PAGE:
Two of my brothers (Dane and Chad), a nephew (Chris), a niece (Madison), my dad, three friends, and I went out to B. Mountain to build the platform for my yurt last weekend. I’d told my brothers I thought we could get the platform built AND the yurt fully up inside of three days. They’d told me I was full of shit, and we’d be lucky to even get through the full platform build.
When we arrived Friday around noon, we were faced with the fact that the road into my property had only just seen the snow melt, and the mud underneath was gooey and deep. GP (my dad–it stands for “Great and Powerful”–a self-given name, I assure you) slipped his flatbed, trailer, and tractor into the ditch almost immediately. He had to pull it out by taking the trackhoe off the trailer prematurely in order to use it to pull himself out of the muck.
Dane (brother #1) had ordered all of the lumber and supplies we would need for the project. He was hauling the yurt, the decking materials, his generator, all of the tools necessary to build a round platform, and a 50 gallon barrel of water over to the property in two separate trucks, one he drove himself and one Chad (brother #2) drove. I’d arrived earlier than everyone to set up camp next to the little trailer Matt (brother #3) had helped me repair and renovate last summer and greeted each of my dudes in sequence as they arrived. One by one, when they saw the mud, they said to me, “Another month would have been a good idea.”
“Well, we’re here now!” I said, trying to remain cheerful.
After GP had pulled all of the trucks and trailers onto the property with his tractor, he looked at the spot he’d cleared for the yurt last summer. “You’re gonna put it here?” he asked.
“Yeah, that’s the area you cleared for me,” I replied.
“Nah… this over here is a better spot.” He pointed to a flat area up the hill from my original site.
“Well, why didn’t you say that when you cleared that first space for me?”
“I didn’t think of it. But I’m thinking of it now,” he shrugged.
I surveyed the area he was indicating as a better location for the yurt and I agreed with him, so I said, “Well, then you’d better hop on your tractor and clear this new spot.”
“Yeah,” he uttered, without a smile.
My dad on his trackhoe ripped out the sage brush to cleared the new location for the yurt, while Dane and Chad unloaded all of their equipment to get ready for the build. Neither of them had ever constructed a round platform before, so we were all working on faith in their considerable skills and the little set of plans the yurt company had sent us.
Our faith was well placed. After pouring concrete pads on Friday directly into the ground to stabilize the structure and letting the concrete dry overnight, they went to work on Saturday and built the frame.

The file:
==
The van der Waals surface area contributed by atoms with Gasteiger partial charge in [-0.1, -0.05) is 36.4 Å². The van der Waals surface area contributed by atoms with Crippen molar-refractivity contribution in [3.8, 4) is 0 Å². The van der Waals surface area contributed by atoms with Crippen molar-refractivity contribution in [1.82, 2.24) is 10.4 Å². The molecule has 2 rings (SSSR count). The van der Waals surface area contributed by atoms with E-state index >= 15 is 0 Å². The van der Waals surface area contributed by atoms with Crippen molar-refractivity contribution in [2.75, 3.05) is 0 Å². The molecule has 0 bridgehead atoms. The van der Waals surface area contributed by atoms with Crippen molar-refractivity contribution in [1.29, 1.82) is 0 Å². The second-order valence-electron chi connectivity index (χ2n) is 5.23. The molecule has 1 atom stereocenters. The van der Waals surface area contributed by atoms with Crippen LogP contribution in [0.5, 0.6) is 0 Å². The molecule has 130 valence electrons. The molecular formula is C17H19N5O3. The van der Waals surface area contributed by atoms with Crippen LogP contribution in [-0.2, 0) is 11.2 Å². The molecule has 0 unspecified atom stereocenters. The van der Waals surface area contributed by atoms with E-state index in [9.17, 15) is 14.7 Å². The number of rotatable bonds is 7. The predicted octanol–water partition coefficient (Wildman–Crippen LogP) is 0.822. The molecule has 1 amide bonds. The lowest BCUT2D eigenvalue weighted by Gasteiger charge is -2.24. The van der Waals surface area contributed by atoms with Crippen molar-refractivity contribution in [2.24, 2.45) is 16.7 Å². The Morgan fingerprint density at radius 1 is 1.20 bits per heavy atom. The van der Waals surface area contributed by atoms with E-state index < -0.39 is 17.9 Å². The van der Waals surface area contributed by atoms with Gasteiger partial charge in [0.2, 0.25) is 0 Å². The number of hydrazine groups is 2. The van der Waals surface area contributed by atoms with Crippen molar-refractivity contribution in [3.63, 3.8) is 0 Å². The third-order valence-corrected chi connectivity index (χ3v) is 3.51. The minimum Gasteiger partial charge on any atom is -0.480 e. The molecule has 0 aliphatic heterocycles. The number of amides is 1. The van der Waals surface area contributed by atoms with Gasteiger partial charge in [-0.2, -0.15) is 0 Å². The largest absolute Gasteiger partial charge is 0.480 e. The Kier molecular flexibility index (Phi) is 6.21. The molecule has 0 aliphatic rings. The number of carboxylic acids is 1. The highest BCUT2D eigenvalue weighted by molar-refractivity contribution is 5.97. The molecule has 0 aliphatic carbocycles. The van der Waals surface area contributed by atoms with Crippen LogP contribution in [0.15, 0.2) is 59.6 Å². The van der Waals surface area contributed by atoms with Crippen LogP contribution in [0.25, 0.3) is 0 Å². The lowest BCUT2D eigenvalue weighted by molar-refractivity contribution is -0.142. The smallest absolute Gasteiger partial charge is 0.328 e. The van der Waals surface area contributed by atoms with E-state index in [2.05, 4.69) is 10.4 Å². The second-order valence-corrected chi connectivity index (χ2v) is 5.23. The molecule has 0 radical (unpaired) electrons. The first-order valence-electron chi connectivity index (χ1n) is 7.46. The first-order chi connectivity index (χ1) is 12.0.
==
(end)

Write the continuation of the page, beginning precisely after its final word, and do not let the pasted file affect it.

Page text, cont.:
On Saturday morning, Chris (nephew) joined the party. Some old pals of mine–Jack, Eric, and Steph–arrived that afternoon to help where they could (cutting and carrying wood). While GP and I went into town on Saturday to get one of his tires repaired, Chris helped Dane and Chad pound out the basic structure so that the circle could be cut. Dane then created a giant home-made compass out of wood and fastened it to the center point so that the circle cut by the saw would be perfect.
With a few additional support beams in place, finally, they added the drip edge, which eventually the lattice work of the yurt will be attached to.
End result… I have a platform for a yurt!!
I’m over the moon, of course, about the platform, but even better than that… I am filled with gratitude for my family getting behind my dream–and at some cost to them in time and sore muscles.
I’m keeping notes for a full report, but suffice it to say for the moment I’m truly in awe of GP, Chris, and my brothers. As the only girl in the family, my dad never invited me to the work site when I was a kid. He never recruited me to pack panels or learn about the construction trade. I’ve never even watched them work before. Often communicating with very few syllables (“Like it?” “Yep.” “Hit me.” “Done.”), they delegated tasks, collaborated in measuring, cutting, and nailing wood, and affirmed the precision of their placements for support beams. I have a newly discovered respect and appreciation for the home I’m sitting in now as I type these words AND for all of the people who helped build it. Also, these brothers, my juniors and the people I’ve bossed around for years, are my new heroes.
Stay tuned for the raising of the yurt.